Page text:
Gisèle d’Ailly van Waterschoot van der Gracht is her full name – and only fitting for a 100 year old artist who grew up in an Austrian castle, studied at the Paris École des Beaux d’Arts (which was interrupted by the financial crisis in Europe  in the thirties & the oncoming war), provided shelter for Jewish Germans in her canal house apartment in Amsterdam during WWII – where she still lives today, rebuilt and lived in a ruined monastery on the island of Paros in Greece with her husband… she sounds like a remarkable woman, and her beautiful eclectic art filled home (she actually owns the entire building now) is a perfect reflection of that. do yourself a favour and read the entire article at Freunde von Freunden. what a treat for a random Tuesday morning.

Photography: Jordi Huisman for Freunde von Freunden

here is a picture of Gisèle during the war – thanks to Francesca Rheannon, whose father was part of the underground artist community that congregated at Gisèle’s home in WWII.


Environments is a book of photographs documenting studio spaces of eleven creative people, most of them working in and around Melbourne. the photography is by the talented Olga Bennett with interviews by Sarah Caldwell. you can buy the book here along with beautiful prints of the individual spaces.

ceramic house

the design of this attic to maximise space & provide for various living areas on different levels is pretty darn cool.

instead of taking the existing rooms as a starting point, the architect placed a large three-dimensional object in the space, creating a play of heights and a second level. the mezzanine-like structure not only provides a separate sleeping area and extra storage, but also screens off a kitchen area and bathroom.

small is cool


if you choose to live on your own as a young person (and i say this assuming that you don’t earn major bucks or perhaps you live in an expensive city – or both) you will probably be faced with the reality of renting a studio apartment. unless you’re an investment banker, or you won the lotto, or your granddad left you a sweet inner city pad the size of an ark that he bought back in 1950 for R500, or you’ve found some 3 bedroom palace with wooden floors and a working fireplace that’s being rented out for tuppence. if you’re one of those people, please don’t pity me. for i might be jumping on the studio flat bandwagon one of these days, and of course in lieu of that, the first thing i consider is HOW TO DECORATE.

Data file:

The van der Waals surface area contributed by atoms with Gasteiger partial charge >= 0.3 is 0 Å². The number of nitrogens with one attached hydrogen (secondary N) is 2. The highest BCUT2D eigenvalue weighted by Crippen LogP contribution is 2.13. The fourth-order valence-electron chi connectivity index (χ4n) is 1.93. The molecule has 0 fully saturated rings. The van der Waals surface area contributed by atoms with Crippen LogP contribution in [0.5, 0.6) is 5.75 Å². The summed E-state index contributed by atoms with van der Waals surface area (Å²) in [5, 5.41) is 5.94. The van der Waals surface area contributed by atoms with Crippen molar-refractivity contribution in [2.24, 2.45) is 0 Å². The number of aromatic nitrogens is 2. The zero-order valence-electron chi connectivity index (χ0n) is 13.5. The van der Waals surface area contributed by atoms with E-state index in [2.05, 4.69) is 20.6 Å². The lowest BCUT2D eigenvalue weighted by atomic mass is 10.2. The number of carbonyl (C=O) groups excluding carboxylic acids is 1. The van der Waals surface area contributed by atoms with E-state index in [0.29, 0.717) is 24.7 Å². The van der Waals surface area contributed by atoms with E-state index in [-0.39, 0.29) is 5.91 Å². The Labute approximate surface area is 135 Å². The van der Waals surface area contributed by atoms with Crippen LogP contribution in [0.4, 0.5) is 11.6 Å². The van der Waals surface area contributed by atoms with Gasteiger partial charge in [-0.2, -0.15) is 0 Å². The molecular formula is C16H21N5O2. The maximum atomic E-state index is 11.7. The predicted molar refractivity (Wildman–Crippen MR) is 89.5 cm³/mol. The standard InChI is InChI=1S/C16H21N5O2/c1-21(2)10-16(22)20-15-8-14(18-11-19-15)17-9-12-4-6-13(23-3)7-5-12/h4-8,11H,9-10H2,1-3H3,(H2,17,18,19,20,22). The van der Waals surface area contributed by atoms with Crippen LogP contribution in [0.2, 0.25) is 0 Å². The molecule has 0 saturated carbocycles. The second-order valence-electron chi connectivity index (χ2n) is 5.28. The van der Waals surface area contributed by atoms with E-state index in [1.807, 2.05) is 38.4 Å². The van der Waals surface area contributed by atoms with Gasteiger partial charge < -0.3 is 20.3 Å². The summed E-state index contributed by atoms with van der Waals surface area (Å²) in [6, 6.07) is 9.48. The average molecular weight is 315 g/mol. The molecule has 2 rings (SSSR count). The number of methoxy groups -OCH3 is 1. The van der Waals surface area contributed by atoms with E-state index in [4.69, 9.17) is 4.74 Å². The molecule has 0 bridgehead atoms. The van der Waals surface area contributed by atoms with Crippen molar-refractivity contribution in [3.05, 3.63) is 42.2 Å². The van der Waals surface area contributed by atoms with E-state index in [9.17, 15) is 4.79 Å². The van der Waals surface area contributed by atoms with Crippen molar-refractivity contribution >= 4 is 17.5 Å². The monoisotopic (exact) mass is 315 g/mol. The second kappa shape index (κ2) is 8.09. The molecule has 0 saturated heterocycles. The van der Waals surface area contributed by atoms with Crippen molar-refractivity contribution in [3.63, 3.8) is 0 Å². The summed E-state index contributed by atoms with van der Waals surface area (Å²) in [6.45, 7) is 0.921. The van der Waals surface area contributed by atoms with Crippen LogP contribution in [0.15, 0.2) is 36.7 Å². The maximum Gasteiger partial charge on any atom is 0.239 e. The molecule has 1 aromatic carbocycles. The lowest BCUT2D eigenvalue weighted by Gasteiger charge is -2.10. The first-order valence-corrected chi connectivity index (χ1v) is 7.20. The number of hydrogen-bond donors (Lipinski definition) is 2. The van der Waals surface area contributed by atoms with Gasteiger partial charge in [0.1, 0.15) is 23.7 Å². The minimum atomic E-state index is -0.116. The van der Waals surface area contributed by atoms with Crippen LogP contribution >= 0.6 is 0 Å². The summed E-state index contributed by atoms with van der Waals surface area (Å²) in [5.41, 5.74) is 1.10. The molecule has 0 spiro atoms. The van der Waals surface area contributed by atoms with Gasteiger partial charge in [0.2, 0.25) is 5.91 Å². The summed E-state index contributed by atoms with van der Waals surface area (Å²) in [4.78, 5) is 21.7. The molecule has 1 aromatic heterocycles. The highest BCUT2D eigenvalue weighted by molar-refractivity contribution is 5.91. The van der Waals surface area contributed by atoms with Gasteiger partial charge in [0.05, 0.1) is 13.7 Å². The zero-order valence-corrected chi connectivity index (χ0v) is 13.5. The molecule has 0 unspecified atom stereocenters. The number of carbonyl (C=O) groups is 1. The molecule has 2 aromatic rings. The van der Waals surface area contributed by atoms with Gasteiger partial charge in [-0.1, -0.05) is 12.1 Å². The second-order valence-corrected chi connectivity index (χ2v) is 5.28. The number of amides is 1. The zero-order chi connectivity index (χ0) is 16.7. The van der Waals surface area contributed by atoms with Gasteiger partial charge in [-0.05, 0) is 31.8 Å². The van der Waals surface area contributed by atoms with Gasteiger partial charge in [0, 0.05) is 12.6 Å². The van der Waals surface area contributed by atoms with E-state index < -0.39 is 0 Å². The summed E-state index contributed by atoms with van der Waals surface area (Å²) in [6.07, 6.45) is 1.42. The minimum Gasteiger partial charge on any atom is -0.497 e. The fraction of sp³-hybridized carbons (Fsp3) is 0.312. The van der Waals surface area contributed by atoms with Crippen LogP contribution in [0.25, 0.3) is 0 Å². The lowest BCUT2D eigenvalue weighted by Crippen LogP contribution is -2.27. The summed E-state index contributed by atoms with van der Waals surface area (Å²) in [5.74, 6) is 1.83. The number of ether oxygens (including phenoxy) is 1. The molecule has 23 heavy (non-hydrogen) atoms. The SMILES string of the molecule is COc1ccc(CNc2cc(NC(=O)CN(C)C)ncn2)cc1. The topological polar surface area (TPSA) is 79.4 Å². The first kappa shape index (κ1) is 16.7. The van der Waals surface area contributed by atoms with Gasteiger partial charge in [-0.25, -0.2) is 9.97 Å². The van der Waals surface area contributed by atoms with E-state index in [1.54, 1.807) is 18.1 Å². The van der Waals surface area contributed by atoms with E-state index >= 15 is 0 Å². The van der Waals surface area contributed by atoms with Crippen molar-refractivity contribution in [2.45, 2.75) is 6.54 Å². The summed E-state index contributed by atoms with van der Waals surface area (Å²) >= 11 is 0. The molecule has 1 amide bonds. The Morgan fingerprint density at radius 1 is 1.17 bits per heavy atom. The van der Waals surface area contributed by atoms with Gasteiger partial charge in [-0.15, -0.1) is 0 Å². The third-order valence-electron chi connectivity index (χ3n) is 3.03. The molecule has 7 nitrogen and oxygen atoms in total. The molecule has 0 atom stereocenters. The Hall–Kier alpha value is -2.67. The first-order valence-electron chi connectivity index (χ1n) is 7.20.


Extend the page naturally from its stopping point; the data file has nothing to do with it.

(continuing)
zach motl lives in a 178 ft² studio apartment in brooklyn. that’s 16m² folks… he’s an interior decorator, which explains why his flat looks the way it does. “the more stuff you put in a room, the bigger it seems”

probably one of the cutest apartments i’ve seen is this one that won the second prize in apartment therapy’s small cool contest in 2007. more for the use of space than the actual decor (though i so love the chaise). in actual fact it’s bigger than the one above – at 293.5 ft² (27.27m²), yet it actually looks kind of smaller:

another apartment that abides buy the “more is more” rule and pulls it off, is this one (also a 2007 small & cool winner) – it is roughly the same size as the one above (300 ft²):

i think what the americans have going for them in terms of apartments (large & small) is that they usually have built in cupboards (sorry, closets) and i don’t mean the ugly ones we have here that are just plonked in the corner of the room, but actual cupboards that are recessed into a wall. sometimes with a light! oh how i wish to step into my tiny built in closet and tug on the dangling light switch to reveal all my stuff crammed up sardine style. like so:

oh, anything for a royal tenenbaums reference. anyway don’t distract me…

this couple has a really inspiring little studio in NYC (400 ft² = 37 m²), and they did all the DIY themselves:

this NYC couple‘s apartment is only 200 ft² (18 m²!!!)

delving into the archives, i once posted about this studio apartment from light locations, which is lovely:

and, further into the archives, these wee houses – i wouldn’t mind a tiny pre-fab studio sized house that is placed slap bang in the middle of a forest or somewhere else awesome.

or perhaps a tiny beach chalet

sigh. either way, small can be cool.